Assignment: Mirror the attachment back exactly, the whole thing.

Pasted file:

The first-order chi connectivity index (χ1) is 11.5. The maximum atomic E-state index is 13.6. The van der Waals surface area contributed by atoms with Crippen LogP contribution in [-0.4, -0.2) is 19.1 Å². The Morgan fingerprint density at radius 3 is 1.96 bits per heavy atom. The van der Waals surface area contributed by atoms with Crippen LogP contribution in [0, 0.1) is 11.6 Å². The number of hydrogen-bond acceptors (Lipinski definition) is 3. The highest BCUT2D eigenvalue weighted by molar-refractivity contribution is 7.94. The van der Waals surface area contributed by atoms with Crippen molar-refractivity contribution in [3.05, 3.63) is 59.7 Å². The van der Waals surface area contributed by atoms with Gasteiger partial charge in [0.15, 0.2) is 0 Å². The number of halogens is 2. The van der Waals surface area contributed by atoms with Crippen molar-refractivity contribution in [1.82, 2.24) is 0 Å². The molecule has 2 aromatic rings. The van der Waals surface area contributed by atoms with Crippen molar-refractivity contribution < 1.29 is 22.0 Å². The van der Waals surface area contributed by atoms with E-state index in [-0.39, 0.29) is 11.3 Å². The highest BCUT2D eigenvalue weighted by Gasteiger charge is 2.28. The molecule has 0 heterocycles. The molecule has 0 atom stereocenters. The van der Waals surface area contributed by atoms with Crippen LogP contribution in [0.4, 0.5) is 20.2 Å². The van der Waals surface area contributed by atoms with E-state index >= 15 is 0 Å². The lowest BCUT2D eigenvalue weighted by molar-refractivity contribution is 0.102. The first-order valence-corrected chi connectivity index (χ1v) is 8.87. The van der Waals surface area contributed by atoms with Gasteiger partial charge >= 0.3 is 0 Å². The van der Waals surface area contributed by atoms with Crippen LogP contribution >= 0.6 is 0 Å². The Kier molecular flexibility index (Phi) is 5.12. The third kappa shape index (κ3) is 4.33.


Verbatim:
The first-order chi connectivity index (χ1) is 11.5. The maximum atomic E-state index is 13.6. The van der Waals surface area contributed by atoms with Crippen LogP contribution in [-0.4, -0.2) is 19.1 Å². The Morgan fingerprint density at radius 3 is 1.96 bits per heavy atom. The van der Waals surface area contributed by atoms with Crippen LogP contribution in [0, 0.1) is 11.6 Å². The number of hydrogen-bond acceptors (Lipinski definition) is 3. The highest BCUT2D eigenvalue weighted by molar-refractivity contribution is 7.94. The van der Waals surface area contributed by atoms with Crippen molar-refractivity contribution in [3.05, 3.63) is 59.7 Å². The van der Waals surface area contributed by atoms with Gasteiger partial charge in [0.15, 0.2) is 0 Å². The number of halogens is 2. The van der Waals surface area contributed by atoms with Crippen molar-refractivity contribution in [1.82, 2.24) is 0 Å². The molecule has 2 aromatic rings. The van der Waals surface area contributed by atoms with Crippen molar-refractivity contribution < 1.29 is 22.0 Å². The van der Waals surface area contributed by atoms with E-state index in [-0.39, 0.29) is 11.3 Å². The highest BCUT2D eigenvalue weighted by Gasteiger charge is 2.28. The molecule has 0 heterocycles. The molecule has 0 atom stereocenters. The van der Waals surface area contributed by atoms with Crippen LogP contribution in [0.4, 0.5) is 20.2 Å². The van der Waals surface area contributed by atoms with E-state index >= 15 is 0 Å². The lowest BCUT2D eigenvalue weighted by molar-refractivity contribution is 0.102. The first-order valence-corrected chi connectivity index (χ1v) is 8.87. The van der Waals surface area contributed by atoms with Gasteiger partial charge >= 0.3 is 0 Å². The van der Waals surface area contributed by atoms with Crippen LogP contribution >= 0.6 is 0 Å². The Kier molecular flexibility index (Phi) is 5.12. The third kappa shape index (κ3) is 4.33.